Q: my origin is different in Mach4 every time

Hi there. I don’t know if my question is related to Mach4, Fusion, or even my Avid CNC. I have a lot of software experience in CAD, but not much in Mach4 and CNCing.

  1. Every time I open my gcode in Mach4 the origin of the piece moves. There doesn’t seem to be rhyme or reason to it.

  2. My Z axis is always off. Always. So, I generally guess at it and hope it cuts through my media. Often it will cut deep into my baseboard, but at least it cut through.

Is it me or the software? Thanks for your thoughts!!

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Couple of questions:

When you open Mach for the first time are you homing to prox switches by using the built in homing routine?

If that’s the case check to see if you have any work offsets set. You can get to them in the top left of Mach under a tab called “Offsets”

See what they say and post a screenshot if you can.

Also attach your g code that’s causing you problems here and I can see if I can figure out what is going on.

My guess is that you have a bunch of offsets set, and if you’re using fusion you may have told it to go to a different offset than you turned on Mach with… I’ll know better when I see that screenshot and your code though.


The default for an origin in Fusion is the center of the stock, sometimes on top of the stock, sometimes on the bottom (it depends on the model and what stock selection mode you use).

Another issue that I regularly overlook is that the default stock option in fusion is to add a small amount of additional stock to all sides of the model to be machined. I often choose ‘no additional stock’ when I setup a job. That small amount of additional stock can stop you from cutting all the way through, or cutting too far through.

I like to use the auto Z plate for this reason, and I choose to select the center of the real life stock. This allows me to be imprecise and still get a quality result if I start with wood material that is a bit larger than my finished part. As far as the Z axis, I usually choose a little bit of offset on the bottom selection of the
heights tab. This makes sure that the tool comes through the bottom of the stock for a clean cut. I usually choose about .05" or 1mm.

Let me know if you’d like a video of how I walk students through setting up fusion for routers rather than for CNC mills.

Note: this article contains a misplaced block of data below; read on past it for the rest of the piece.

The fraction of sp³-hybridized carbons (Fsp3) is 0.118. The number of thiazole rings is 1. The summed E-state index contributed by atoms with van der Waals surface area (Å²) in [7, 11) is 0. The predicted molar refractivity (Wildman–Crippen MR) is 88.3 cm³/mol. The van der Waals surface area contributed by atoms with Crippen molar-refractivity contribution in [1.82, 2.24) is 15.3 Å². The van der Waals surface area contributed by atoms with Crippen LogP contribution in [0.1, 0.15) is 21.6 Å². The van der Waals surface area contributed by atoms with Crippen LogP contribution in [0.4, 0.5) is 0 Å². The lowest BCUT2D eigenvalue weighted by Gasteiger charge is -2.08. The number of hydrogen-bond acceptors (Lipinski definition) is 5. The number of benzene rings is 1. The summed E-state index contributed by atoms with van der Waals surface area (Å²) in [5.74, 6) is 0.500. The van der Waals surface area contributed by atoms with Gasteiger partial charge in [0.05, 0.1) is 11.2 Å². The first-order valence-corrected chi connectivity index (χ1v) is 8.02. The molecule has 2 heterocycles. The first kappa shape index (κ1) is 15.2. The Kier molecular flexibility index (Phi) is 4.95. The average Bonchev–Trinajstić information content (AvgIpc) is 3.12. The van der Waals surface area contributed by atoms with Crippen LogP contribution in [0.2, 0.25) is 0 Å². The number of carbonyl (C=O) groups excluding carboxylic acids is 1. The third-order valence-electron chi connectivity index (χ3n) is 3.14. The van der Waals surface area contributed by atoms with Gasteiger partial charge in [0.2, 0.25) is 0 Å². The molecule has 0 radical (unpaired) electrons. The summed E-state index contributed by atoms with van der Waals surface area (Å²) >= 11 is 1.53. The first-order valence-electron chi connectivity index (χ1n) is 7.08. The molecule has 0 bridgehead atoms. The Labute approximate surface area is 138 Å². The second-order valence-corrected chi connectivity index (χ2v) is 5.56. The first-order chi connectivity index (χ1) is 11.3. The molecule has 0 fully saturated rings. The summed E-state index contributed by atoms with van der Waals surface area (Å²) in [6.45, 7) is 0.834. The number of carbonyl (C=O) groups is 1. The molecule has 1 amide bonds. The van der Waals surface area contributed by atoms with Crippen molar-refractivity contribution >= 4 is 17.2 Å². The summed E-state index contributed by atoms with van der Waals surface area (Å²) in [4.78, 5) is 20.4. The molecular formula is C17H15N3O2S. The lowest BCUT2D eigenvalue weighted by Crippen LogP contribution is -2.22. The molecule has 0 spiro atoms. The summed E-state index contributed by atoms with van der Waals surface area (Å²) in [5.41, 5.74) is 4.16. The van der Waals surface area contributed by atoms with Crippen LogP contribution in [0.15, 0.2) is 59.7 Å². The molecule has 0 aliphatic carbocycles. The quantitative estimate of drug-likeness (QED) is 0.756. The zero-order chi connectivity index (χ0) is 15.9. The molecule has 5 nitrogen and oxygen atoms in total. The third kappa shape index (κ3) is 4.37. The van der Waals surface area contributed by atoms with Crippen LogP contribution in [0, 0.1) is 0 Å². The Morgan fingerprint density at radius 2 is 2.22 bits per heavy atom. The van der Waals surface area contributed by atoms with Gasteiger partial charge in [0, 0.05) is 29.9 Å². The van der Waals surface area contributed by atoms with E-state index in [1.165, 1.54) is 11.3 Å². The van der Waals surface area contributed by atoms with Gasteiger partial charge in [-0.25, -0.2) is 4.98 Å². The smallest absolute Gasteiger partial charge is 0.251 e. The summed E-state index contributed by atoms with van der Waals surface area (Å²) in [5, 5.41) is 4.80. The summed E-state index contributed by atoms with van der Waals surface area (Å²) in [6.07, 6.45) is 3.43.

I usually home by selecting “Home XYZ Axes” in the upper left of Mach 4. (usually, because I’ve tried so many combinations trying to figure out my problem)

Then I place my media on the baseboard and set the “auto Z touchplate” to the media corner.

I’ve attached a screenshot of my offsets. These were set by someone prior to my use, so I didnt’ change them. Also attaching my gcode.

In Fusion, I set my origin to the corner top. I’ve included a screenshot of this too.

Thanks for your help!
Gcode Box

As I suspected you have some offsets in that table… change all of those to zero. Make sure G54 is selected and go through the zeroing routine again on your workpiece (make sure you machine is homed too)

You had one of the higher ones that was set and I wonder if you accidentally switched to one of those?

Then make sure that your stock is set properly in fusion. You already homed in on the stock oversize setting, make sure that setting is off.

Then make really sure that the WCS origin one your piece in Fusion matches exactly where you zeroed on your actual workpiece.

Then setup your g code as you would normally do. In the post processor settings in fusion make sure you have g54 set as the work offset.

I’d send you a screenshot but I am not near a computer right now

I suspect what happened here is that you accidentally switched your work offset in both Mach and fusion and that’s why things weren’t lining up

That’s wonderful feedback. Thank you!
I am heading out, but will try these settings tomorrow and report back.
Best, M

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I’m getting ready to cut a new piece with the recommendations. But, where do I turn off the “stock oversize” setting in fusion? Thanks.

I would call for help.
My Mach4 is going great.

Some things are easy to type instructions for, and some things are just better explained in a video. Have a look and let me know if this helps / makes sense.